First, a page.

SEBI’s Restraint Order: Impact on Joint Accounts

[The following post is
contributed by Yogesh Chande, who is an Associate Partner with Economic Laws Practice,
Advocates & Solicitors. Views of the author are personal.
The author discusses a recent
SEBI order regarding the scope of a restraint passed by it earlier on a noticee
from dealing in securities. By now clarifying that joint accounts too are within
the purview of the prohibition, it has the effect of expanding the scope of the
restraint order, but at the same time it may be considered necessary to prevent
a circumvention of the restraint.]
In a recent order,
the Whole Time Member (“WTM”) of SEBI refused to grant relief to two daughters
of a noticee to allow operation of their two separate beneficiary demat
accounts which were frozen on account of a restraint imposed by the interim
order of SEBI on their mother, who happened to be the second holder with the
daughters in their respective demat accounts. As per the submissions made by
the daughters, the mother was made the second holder of the demat accounts only
for convenience.
Earlier, based on a preliminary examination in
the trading of the scrip of a particular listed company, SEBI, by its ad
interim ex-parte order dated December 04, 2013 (interim order), had restrained
certain entities including the mother from accessing the securities market and
further prohibited them (including the mother) from buying, selling or dealing
in securities in any manner whatsoever, until further directions.
It was also submitted by the daughters that no
restraint has been placed on them from buying, selling or dealing in securities
as per the interim order. Restraint, if any, is on their parents.
Therefore, operations in the aforesaid beneficiary demat accounts may be
The WTM however refused to grant relief on the
following grounds:

(a) The daughters claimed that the securities
lying in the beneficiary demat accounts have been purchased using funds from
their respective bank accounts, which are also held by them along with their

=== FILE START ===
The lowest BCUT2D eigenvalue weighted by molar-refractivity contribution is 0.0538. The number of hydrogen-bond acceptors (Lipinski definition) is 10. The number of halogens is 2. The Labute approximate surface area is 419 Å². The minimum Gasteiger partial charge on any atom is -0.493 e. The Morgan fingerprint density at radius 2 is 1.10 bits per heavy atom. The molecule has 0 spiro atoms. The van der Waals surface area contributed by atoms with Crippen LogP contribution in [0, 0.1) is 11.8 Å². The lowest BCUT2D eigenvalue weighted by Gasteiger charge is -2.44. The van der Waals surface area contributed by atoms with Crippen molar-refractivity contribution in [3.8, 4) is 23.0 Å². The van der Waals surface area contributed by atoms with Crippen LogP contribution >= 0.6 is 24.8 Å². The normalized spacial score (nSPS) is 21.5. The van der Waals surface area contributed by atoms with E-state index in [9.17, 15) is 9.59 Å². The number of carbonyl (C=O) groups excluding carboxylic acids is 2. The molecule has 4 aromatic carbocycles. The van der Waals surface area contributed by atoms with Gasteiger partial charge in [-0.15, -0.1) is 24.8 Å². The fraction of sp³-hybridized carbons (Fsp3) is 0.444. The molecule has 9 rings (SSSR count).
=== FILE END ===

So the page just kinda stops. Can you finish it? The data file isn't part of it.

mother as the joint holder; however, the daughters failed to substantiate this
claim on the basis of any evidence. No material was brought on record before
the WTM to prove that the securities lying in the aforesaid beneficiary demat
accounts were purchased by both the daughters using their own funds.

(b) The contract notes produced by the
daughters before the WTM only showed the purchases made from the respective
trading accounts and were not considered sufficient proof of ownership of
securities lying in the respective beneficiary demat account of the daughters.

(c) The copies of income tax returns submitted
by the daughters only showed the income/ capital gains or losses made by them
and the same did not reflect the beneficial owner of the securities lying in
their demat accounts.

(d) The WTM also observed that the first holder
(each of the daughter) is the joint beneficial owner of the securities lying in
the joint account with the second holder i.e. the mother in terms of section
2(i)(a) of the Depositories Act, 1996. Thus, the legal presumption that the
mother is joint beneficial owner of the securities lying in the aforesaid
beneficiary demat accounts cannot be rebutted merely on the basis of a certificate
issued by a chartered accountant.

The WTM concluded by stating that, if the
request of the daughters is acceded to, it is likely that the said beneficiary
demat accounts would be used by the mother for sale or purchase of securities,
thereby defeating the purpose of the interim order and ongoing investigation.

– Yogesh Chande

About the author

Umakanth Varottil

Umakanth Varottil is an Associate Professor at the Faculty of Law, National University of Singapore. He specializes in corporate law and governance, mergers and acquisitions and cross-border investments. Prior to his foray into academia, Umakanth was a partner at a pre-eminent law firm in India.

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